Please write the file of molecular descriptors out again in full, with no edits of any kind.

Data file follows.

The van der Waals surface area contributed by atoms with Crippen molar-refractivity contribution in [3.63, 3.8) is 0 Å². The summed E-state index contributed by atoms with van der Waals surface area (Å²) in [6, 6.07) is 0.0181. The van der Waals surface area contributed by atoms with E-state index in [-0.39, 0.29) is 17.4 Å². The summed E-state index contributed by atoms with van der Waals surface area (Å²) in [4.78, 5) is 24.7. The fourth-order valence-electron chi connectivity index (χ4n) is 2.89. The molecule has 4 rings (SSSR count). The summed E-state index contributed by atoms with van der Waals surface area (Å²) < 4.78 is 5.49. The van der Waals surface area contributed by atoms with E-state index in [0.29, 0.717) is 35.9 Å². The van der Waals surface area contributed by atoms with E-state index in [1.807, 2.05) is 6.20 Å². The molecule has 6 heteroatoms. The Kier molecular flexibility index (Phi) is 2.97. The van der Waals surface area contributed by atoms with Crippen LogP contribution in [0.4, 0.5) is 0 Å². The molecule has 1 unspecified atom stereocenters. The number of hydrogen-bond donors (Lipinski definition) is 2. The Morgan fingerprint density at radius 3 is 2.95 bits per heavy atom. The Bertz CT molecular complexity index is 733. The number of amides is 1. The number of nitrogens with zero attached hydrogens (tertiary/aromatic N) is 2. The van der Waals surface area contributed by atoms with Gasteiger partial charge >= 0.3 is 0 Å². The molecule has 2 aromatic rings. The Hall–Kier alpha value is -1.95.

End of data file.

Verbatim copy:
The van der Waals surface area contributed by atoms with Crippen molar-refractivity contribution in [3.63, 3.8) is 0 Å². The summed E-state index contributed by atoms with van der Waals surface area (Å²) in [6, 6.07) is 0.0181. The van der Waals surface area contributed by atoms with E-state index in [-0.39, 0.29) is 17.4 Å². The summed E-state index contributed by atoms with van der Waals surface area (Å²) in [4.78, 5) is 24.7. The fourth-order valence-electron chi connectivity index (χ4n) is 2.89. The molecule has 4 rings (SSSR count). The summed E-state index contributed by atoms with van der Waals surface area (Å²) < 4.78 is 5.49. The van der Waals surface area contributed by atoms with E-state index in [0.29, 0.717) is 35.9 Å². The van der Waals surface area contributed by atoms with E-state index in [1.807, 2.05) is 6.20 Å². The molecule has 6 heteroatoms. The Kier molecular flexibility index (Phi) is 2.97. The van der Waals surface area contributed by atoms with Crippen LogP contribution in [0.4, 0.5) is 0 Å². The molecule has 1 unspecified atom stereocenters. The number of hydrogen-bond donors (Lipinski definition) is 2. The Morgan fingerprint density at radius 3 is 2.95 bits per heavy atom. The Bertz CT molecular complexity index is 733. The number of amides is 1. The number of nitrogens with zero attached hydrogens (tertiary/aromatic N) is 2. The van der Waals surface area contributed by atoms with Gasteiger partial charge >= 0.3 is 0 Å². The molecule has 2 aromatic rings. The Hall–Kier alpha value is -1.95.